SCHOOLS A SAFE HAVEN

School closure was a wrong response to Covid- Unicef

In Summary

• Evidence shows that schools are not the main drivers of the Covid-19 pandemic.

• The study showed no association between school status and Covid-19 infection rates in the community.

Pupils and parents at Ndooni Primary School in Kitui East on Tuesday, January 14, 2020
SCHOOL CLOSURES: Pupils and parents at Ndooni Primary School in Kitui East on Tuesday, January 14, 2020
Image: MUSEMBI NZENGU

The United Nations Children’s Fund has said that the decision to close schools when the country reported cases of coronavirus in March was wrong since it did not help in fighting the virus.

The UN body said instead, the closures simply removed a system that provides children with support including food, and safety as well as learning.

In Kenya, the cases of early teen pregnancies and child labour surged since the closure of schools.

“Evidence shows that schools are not the main drivers of this pandemic. Yet we are seeing an alarming trend where governments are once again closing down schools as a first recourse rather than a last resort,” Unicef global chief of education Robert Jenkins said in a statement.

The agency cited a  recent study using data from 191 countries, published by the independent non-profit foundation, Insights for Education.

The study showed no association between school status and Covid-19 infection rates in the community.

Unicef said locking children out of school was only compounding the societal cost of the pandemic.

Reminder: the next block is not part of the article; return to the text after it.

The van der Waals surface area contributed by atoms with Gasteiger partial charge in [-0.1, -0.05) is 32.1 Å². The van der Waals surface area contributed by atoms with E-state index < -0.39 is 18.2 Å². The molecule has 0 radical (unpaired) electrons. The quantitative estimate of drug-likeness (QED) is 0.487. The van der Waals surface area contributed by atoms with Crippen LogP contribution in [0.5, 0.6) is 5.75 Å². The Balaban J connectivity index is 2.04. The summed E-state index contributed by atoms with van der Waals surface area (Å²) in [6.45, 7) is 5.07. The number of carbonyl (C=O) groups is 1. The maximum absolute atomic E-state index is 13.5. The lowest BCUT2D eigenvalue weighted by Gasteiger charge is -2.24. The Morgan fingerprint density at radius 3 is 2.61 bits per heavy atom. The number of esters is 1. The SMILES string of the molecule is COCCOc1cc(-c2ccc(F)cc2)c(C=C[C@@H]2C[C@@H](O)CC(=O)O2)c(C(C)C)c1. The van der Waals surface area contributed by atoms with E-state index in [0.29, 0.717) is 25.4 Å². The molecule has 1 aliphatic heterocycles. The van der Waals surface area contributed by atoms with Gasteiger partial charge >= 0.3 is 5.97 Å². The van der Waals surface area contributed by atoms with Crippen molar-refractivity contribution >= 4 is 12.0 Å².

Globally, about 320 million children have been locked out of school due to the Covid-19 pandemic.

According to Save the children Kenya, the closure of schools in March interrupted learning for over 17 million students and pupils.

In October, Maniza Zaman the Unicef representative to Kenya welcomed the phased reopening of schools.

 

“We know that the longer children are out of school, the greater the risk that the poorest among them will never return,” Zaman said. 

All schools are set to be reopened on January 4, 2021, according to Education CS George Magoha.

The agency has thus called on the state to prioritise school reopening and make classrooms safer for children.

Child lobbies have also urged parents to take children back to school as their classes reopen to mitigate the effects of the virus,

“The prolonged stay of children out of school could mean more children may drop out of the system. Others may face hunger and lack access to safe water and sanitation,” Unicef said.

Children out of school are also at risk of being married off at an early age or suffer other risks that could curb their development and wellbeing.

In pre-Covid, the drop-out rate for children at the primary school level in Kenya was estimated at 21 per cent.

Free school meals were provided to 1.6 million children in 2019.

“These are vulnerable children who rely on school meals for a reliable source of daily nutrition,” Zaman said.

Without going to school, 6 million children in rural areas and 1.4 million in urban areas have little access to safe water.